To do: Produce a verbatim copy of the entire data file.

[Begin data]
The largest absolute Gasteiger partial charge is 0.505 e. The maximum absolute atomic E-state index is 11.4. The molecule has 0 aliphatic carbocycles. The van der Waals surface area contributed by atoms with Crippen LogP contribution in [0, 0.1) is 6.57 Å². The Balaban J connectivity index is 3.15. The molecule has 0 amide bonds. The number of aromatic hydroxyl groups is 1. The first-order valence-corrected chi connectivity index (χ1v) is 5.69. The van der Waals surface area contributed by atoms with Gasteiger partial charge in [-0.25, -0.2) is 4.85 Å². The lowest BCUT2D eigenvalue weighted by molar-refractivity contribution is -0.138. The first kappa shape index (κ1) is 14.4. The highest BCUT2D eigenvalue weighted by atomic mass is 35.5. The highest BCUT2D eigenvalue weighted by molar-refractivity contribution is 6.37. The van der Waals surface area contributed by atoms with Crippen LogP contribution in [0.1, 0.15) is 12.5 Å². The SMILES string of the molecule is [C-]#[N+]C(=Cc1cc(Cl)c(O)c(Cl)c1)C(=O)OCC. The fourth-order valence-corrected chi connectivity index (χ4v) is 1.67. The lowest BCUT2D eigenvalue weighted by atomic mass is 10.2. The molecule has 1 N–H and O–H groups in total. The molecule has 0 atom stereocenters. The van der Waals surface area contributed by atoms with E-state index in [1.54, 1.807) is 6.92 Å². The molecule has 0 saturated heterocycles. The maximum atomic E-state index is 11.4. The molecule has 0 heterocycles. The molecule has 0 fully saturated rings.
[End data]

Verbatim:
The largest absolute Gasteiger partial charge is 0.505 e. The maximum absolute atomic E-state index is 11.4. The molecule has 0 aliphatic carbocycles. The van der Waals surface area contributed by atoms with Crippen LogP contribution in [0, 0.1) is 6.57 Å². The Balaban J connectivity index is 3.15. The molecule has 0 amide bonds. The number of aromatic hydroxyl groups is 1. The first-order valence-corrected chi connectivity index (χ1v) is 5.69. The van der Waals surface area contributed by atoms with Gasteiger partial charge in [-0.25, -0.2) is 4.85 Å². The lowest BCUT2D eigenvalue weighted by molar-refractivity contribution is -0.138. The first kappa shape index (κ1) is 14.4. The highest BCUT2D eigenvalue weighted by atomic mass is 35.5. The highest BCUT2D eigenvalue weighted by molar-refractivity contribution is 6.37. The van der Waals surface area contributed by atoms with Crippen LogP contribution in [0.1, 0.15) is 12.5 Å². The SMILES string of the molecule is [C-]#[N+]C(=Cc1cc(Cl)c(O)c(Cl)c1)C(=O)OCC. The fourth-order valence-corrected chi connectivity index (χ4v) is 1.67. The lowest BCUT2D eigenvalue weighted by atomic mass is 10.2. The molecule has 1 N–H and O–H groups in total. The molecule has 0 atom stereocenters. The van der Waals surface area contributed by atoms with E-state index in [1.54, 1.807) is 6.92 Å². The molecule has 0 saturated heterocycles. The maximum atomic E-state index is 11.4. The molecule has 0 heterocycles. The molecule has 0 fully saturated rings.